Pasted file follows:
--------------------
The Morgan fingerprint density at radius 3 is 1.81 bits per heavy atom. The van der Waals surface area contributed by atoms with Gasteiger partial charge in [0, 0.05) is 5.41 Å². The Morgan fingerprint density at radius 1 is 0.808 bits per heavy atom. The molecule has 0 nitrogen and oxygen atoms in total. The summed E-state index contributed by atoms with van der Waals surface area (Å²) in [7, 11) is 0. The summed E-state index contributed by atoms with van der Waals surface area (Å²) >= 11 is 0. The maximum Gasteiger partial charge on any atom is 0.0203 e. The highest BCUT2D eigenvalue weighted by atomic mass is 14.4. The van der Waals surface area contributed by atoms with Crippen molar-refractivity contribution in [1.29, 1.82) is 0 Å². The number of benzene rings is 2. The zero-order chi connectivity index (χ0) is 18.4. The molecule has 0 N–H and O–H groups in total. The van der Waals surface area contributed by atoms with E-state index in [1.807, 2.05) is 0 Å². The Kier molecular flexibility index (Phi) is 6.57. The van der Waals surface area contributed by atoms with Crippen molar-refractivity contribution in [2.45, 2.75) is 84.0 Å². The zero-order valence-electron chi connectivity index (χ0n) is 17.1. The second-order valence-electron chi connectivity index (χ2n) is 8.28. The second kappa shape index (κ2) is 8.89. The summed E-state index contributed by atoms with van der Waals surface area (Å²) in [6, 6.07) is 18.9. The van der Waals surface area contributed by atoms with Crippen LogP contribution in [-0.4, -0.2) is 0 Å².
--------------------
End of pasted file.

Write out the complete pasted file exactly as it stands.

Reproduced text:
The Morgan fingerprint density at radius 3 is 1.81 bits per heavy atom. The van der Waals surface area contributed by atoms with Gasteiger partial charge in [0, 0.05) is 5.41 Å². The Morgan fingerprint density at radius 1 is 0.808 bits per heavy atom. The molecule has 0 nitrogen and oxygen atoms in total. The summed E-state index contributed by atoms with van der Waals surface area (Å²) in [7, 11) is 0. The summed E-state index contributed by atoms with van der Waals surface area (Å²) >= 11 is 0. The maximum Gasteiger partial charge on any atom is 0.0203 e. The highest BCUT2D eigenvalue weighted by atomic mass is 14.4. The van der Waals surface area contributed by atoms with Crippen molar-refractivity contribution in [1.29, 1.82) is 0 Å². The number of benzene rings is 2. The zero-order chi connectivity index (χ0) is 18.4. The molecule has 0 N–H and O–H groups in total. The van der Waals surface area contributed by atoms with E-state index in [1.807, 2.05) is 0 Å². The Kier molecular flexibility index (Phi) is 6.57. The van der Waals surface area contributed by atoms with Crippen molar-refractivity contribution in [2.45, 2.75) is 84.0 Å². The zero-order valence-electron chi connectivity index (χ0n) is 17.1. The second-order valence-electron chi connectivity index (χ2n) is 8.28. The second kappa shape index (κ2) is 8.89. The summed E-state index contributed by atoms with van der Waals surface area (Å²) in [6, 6.07) is 18.9. The van der Waals surface area contributed by atoms with Crippen LogP contribution in [-0.4, -0.2) is 0 Å².